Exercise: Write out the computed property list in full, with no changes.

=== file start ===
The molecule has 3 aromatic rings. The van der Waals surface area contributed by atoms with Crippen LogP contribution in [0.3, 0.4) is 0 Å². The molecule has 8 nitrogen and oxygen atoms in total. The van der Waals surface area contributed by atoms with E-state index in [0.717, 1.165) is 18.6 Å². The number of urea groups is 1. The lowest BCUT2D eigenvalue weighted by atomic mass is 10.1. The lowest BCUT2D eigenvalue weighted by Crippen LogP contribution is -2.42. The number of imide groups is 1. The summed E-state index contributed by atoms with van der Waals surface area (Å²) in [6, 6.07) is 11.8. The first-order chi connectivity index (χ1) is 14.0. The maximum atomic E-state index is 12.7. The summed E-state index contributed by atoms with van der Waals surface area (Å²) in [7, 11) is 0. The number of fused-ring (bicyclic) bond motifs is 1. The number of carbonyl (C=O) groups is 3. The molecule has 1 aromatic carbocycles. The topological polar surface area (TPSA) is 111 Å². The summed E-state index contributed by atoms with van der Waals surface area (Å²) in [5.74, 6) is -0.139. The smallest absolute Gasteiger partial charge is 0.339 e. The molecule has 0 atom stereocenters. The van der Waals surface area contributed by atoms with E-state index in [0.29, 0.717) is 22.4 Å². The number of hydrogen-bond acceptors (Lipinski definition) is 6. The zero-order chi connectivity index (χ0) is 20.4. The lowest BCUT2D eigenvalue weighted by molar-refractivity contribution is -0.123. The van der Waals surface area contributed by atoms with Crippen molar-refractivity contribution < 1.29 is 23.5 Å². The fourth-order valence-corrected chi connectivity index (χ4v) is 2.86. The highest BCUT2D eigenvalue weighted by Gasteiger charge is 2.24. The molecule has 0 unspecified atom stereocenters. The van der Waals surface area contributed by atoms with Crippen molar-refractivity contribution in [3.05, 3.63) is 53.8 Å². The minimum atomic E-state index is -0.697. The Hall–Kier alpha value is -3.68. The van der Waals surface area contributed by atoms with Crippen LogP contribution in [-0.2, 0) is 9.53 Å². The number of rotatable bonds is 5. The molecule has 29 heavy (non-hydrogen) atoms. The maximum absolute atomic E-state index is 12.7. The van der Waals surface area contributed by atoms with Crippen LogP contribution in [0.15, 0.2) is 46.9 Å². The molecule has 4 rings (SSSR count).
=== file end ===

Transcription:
The molecule has 3 aromatic rings. The van der Waals surface area contributed by atoms with Crippen LogP contribution in [0.3, 0.4) is 0 Å². The molecule has 8 nitrogen and oxygen atoms in total. The van der Waals surface area contributed by atoms with E-state index in [0.717, 1.165) is 18.6 Å². The number of urea groups is 1. The lowest BCUT2D eigenvalue weighted by atomic mass is 10.1. The lowest BCUT2D eigenvalue weighted by Crippen LogP contribution is -2.42. The number of imide groups is 1. The summed E-state index contributed by atoms with van der Waals surface area (Å²) in [6, 6.07) is 11.8. The first-order chi connectivity index (χ1) is 14.0. The maximum atomic E-state index is 12.7. The summed E-state index contributed by atoms with van der Waals surface area (Å²) in [7, 11) is 0. The number of fused-ring (bicyclic) bond motifs is 1. The number of carbonyl (C=O) groups is 3. The molecule has 1 aromatic carbocycles. The topological polar surface area (TPSA) is 111 Å². The summed E-state index contributed by atoms with van der Waals surface area (Å²) in [5.74, 6) is -0.139. The smallest absolute Gasteiger partial charge is 0.339 e. The molecule has 0 atom stereocenters. The van der Waals surface area contributed by atoms with E-state index in [0.29, 0.717) is 22.4 Å². The number of hydrogen-bond acceptors (Lipinski definition) is 6. The zero-order chi connectivity index (χ0) is 20.4. The lowest BCUT2D eigenvalue weighted by molar-refractivity contribution is -0.123. The van der Waals surface area contributed by atoms with Crippen molar-refractivity contribution < 1.29 is 23.5 Å². The fourth-order valence-corrected chi connectivity index (χ4v) is 2.86. The highest BCUT2D eigenvalue weighted by Gasteiger charge is 2.24. The molecule has 0 unspecified atom stereocenters. The van der Waals surface area contributed by atoms with Crippen molar-refractivity contribution in [3.05, 3.63) is 53.8 Å². The minimum atomic E-state index is -0.697. The Hall–Kier alpha value is -3.68. The van der Waals surface area contributed by atoms with Crippen LogP contribution in [-0.2, 0) is 9.53 Å². The number of rotatable bonds is 5. The molecule has 29 heavy (non-hydrogen) atoms. The maximum absolute atomic E-state index is 12.7. The van der Waals surface area contributed by atoms with Crippen LogP contribution in [0.15, 0.2) is 46.9 Å². The molecule has 4 rings (SSSR count).